I’ve mentioned in previous posts but not in quite a while that one of the things I really like about riding a bike is that I am an active part of the environment around me, that I am out in the elements. But even more than that, when I’m on a bike I see things that I really do not think would be possible if I were in a car. Today was a good example, but I’m getting ahead of myself as I sometimes do. I first have to preface this brief story by saying that being a cyclist (and I know that I am not the only one thinking in these terms) makes me keenly aware of the weather before I leave my house. The past two days, for example, have been really weird weather…autumnal-like temperatures (I have my wood stove burning as I type these words) and a near constant fluctuation of rain (sometimes light and other times crazy downpours), blinding hail, and sun. So as I was about to leave the house earlier this evening I see that it is hailing and raining at the same time, so I waited about 10 minutes and it stopped. Then, as I began my short ride to the health club, the sun came out and the pavement beneath me began to steam (from the cold hail, I suppose). Everything was covered in a light steam about six inches deep. At one point when I stopped for a traffic light and put my foot down fog-like steam swirled around my foot and tires. It was like being on a movie set (unfortunately I didn’t have a camera on me for fear of it getting wet). When I came out of the health club an hour later I could see that I must’ve just missed another hail/rain storm (my bike and the ground were covered in tiny pellets). But now the sun was shining brightly and everything had small droplets attached to it. When I arrived home I snapped a few photos in my front yard and a neighbor’s; it was as if things were illuminated. From now on when someone asks me why I choose to ride a bike I think I’ll answer simply, “So I can see things.”
Okay, so yes, I realize that I sometimes get carried away with photos of flowers. But I can’t help myself…their incredible and natural beauty blows me away (especially when looked upon through a camera lens or close up). All of these flowers are growing in my next door neighbor’s front yard (thanks Melissa!). And I’m pretty sure that other neighbors on the street–by now–know me enough and are not alarmed at seeing me crouched down in the yard next door with my camera. At any rate, after a busy and hot day in the kitchen, coming home and shooting these photos was like therapy for me. I hope you enjoy them as well. Click any photo for a slightly larger view.
Despite the cold temps, these plant still manage to push through the damp soil and reach for the sun. Amazing isn’t it? In a few month’s time the crocuses will be a memory and the tiger lillies (two below) will all but have taken over my garden.
Firstly I have to say a couple things. Mainly an apology (if these pictures bore you). This is the most photos I’ve posted at one time. But sometimes I simply cannot help myself. I am proud of my beautiful city and it’s long history. Yes, I realize–to my friends “across the pond” who are reading this–by some standards Buffalo is not an old city, but in North America it is. Anyhow, it was such a beautiful spring morning (crisp and not a cloud in the sky) that I felt like taking a bike ride (big surprise, right?). So I packed a couple cameras, lenses, and a tripod on my bike and rode through a few of our cities oldest and original neighborhoods…the Cobblestone District, the Old First Ward, and the area around the Grain Elevators and the Buffalo River. While the First Ward is a residential area, the others are not…especially around the grain elevators. And when I went there this morning it was–not surprisingly–devoid of people; the crumbling buildings in the Cobblestone District was the same. And it felt incredibly beautiful to me…big hulking grain elevators with the sound of nature all around me. There were, for example, wild geese all over the place. It’s as if the area has regressed into an unofficial nature preserve without the help of humans. The abandoned grain elevators and buildings in the Cobblestone District were like architectural ghosts…not really living but not ready to make the transition to the other side. They themselves–without words–have a story to tell about the Queen City. I shot nearly a hundred photos this morning, and here’s a few I thought I’d share.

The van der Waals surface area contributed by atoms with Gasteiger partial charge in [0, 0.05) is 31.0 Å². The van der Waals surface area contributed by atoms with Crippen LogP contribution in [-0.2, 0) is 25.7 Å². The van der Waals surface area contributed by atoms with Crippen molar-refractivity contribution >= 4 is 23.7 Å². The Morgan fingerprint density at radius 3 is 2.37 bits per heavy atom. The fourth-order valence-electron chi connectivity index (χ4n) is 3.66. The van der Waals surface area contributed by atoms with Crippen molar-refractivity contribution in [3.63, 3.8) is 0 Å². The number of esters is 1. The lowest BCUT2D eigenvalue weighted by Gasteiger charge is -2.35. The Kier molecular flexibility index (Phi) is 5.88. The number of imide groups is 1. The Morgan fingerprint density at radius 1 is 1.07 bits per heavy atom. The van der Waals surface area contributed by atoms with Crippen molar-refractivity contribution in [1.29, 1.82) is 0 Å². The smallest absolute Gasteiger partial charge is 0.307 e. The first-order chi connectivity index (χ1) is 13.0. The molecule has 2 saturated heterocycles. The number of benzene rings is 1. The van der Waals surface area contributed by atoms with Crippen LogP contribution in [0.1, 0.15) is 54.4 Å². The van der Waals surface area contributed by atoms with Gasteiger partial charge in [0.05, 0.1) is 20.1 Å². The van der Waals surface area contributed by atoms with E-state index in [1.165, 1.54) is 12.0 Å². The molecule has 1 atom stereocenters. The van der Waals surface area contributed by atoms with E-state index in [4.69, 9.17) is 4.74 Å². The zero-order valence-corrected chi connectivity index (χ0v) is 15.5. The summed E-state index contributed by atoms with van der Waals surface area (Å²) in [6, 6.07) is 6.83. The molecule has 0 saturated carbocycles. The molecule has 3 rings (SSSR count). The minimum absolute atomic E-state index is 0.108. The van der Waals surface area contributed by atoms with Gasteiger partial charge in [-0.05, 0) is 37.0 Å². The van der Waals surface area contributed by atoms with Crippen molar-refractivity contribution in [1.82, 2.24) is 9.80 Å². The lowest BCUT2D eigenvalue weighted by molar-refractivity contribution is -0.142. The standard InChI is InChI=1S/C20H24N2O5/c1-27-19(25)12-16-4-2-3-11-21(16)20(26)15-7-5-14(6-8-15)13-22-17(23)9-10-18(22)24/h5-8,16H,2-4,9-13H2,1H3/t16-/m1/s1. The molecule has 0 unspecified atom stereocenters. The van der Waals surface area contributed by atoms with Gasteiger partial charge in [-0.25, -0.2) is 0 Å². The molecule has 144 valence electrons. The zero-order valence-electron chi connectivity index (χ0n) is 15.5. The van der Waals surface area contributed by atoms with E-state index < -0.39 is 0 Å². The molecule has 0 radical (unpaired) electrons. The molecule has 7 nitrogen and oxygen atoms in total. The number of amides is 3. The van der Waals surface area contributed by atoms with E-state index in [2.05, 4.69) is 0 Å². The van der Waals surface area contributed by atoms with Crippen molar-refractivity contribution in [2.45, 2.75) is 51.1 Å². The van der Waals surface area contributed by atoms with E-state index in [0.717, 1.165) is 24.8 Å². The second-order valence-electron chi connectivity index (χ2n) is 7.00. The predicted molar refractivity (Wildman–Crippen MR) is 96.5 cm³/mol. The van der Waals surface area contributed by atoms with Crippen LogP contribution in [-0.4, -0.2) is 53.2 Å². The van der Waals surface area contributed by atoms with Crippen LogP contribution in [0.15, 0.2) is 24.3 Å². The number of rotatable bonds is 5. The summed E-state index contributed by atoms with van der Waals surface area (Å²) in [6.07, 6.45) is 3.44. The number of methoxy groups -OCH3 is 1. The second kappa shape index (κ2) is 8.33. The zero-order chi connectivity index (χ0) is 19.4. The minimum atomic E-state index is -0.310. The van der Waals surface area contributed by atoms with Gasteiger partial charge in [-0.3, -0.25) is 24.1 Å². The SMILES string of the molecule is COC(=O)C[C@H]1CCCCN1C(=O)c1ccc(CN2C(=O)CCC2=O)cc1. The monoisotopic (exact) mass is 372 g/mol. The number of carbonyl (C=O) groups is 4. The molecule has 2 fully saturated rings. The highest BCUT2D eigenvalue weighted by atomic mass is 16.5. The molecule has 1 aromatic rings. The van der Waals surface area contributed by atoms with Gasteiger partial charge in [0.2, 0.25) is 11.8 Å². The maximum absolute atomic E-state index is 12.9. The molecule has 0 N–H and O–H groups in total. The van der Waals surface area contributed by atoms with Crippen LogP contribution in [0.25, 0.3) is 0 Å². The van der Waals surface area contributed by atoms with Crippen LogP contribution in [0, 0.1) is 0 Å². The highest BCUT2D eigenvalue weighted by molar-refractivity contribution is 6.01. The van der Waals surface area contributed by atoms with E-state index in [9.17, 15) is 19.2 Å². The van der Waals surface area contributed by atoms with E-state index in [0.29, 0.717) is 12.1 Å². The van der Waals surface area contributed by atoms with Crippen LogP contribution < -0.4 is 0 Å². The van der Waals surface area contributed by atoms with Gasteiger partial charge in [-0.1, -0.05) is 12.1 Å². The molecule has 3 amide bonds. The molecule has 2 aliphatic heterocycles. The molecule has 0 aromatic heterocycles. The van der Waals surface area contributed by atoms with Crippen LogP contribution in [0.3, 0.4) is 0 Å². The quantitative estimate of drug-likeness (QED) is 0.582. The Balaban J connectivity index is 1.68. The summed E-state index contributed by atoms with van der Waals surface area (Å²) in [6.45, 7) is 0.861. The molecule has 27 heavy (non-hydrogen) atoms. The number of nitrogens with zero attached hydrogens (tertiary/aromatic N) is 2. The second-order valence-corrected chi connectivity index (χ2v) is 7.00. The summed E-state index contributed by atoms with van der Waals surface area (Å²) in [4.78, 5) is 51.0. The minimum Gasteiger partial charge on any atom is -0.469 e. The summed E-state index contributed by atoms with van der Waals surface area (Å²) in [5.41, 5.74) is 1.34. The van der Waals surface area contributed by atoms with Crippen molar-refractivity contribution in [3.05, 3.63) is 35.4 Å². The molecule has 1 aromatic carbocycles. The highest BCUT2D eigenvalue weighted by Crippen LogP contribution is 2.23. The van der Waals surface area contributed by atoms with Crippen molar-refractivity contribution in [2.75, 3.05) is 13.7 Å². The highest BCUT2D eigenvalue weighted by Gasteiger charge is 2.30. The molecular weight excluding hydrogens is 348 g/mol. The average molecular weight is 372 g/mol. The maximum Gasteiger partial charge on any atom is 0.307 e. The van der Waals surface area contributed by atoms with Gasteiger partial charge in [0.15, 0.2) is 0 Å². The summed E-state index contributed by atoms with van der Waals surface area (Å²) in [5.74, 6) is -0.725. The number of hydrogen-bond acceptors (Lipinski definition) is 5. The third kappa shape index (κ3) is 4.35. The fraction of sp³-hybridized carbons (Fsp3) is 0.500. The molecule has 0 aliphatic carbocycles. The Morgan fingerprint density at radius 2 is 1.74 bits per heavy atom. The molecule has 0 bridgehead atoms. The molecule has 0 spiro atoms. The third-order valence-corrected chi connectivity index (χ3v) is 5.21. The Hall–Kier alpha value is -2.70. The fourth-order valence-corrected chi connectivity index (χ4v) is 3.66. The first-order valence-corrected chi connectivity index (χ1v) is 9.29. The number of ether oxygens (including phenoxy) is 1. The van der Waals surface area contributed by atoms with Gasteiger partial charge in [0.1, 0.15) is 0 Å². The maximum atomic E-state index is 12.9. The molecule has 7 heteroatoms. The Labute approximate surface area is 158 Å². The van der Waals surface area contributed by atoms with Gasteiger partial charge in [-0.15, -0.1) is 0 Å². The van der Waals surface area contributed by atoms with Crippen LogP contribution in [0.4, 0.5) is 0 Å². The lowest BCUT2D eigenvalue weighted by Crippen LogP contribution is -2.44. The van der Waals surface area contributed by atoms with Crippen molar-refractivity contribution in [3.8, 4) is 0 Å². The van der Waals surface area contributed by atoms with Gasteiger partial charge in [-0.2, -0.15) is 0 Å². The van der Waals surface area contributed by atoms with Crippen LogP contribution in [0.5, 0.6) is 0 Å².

So yes it is officially spring, but no–like much of the country–it does not feel like it. Nonetheless, I’m cooking as if it is. This is a really simple and really delicious recipe for stove-top braised asparagus. It’s really just a variation of any of my aglio e olio recipes…but with a couple more steps. But it is still exceedingly simple and really delicious (did I mention that this was delicious?). Being Good Friday, I ate the asparagus with fish meatballs (here’s the recipe). The asparagus was done before the meatballs and pasta were cooked and I ate most of it before I sat down for dinner. Anyhow, here’s how to make it.
On the bike…boxes of food (quiche, dinner rolls, muffins, etc.) on it’s way to a local food pantry.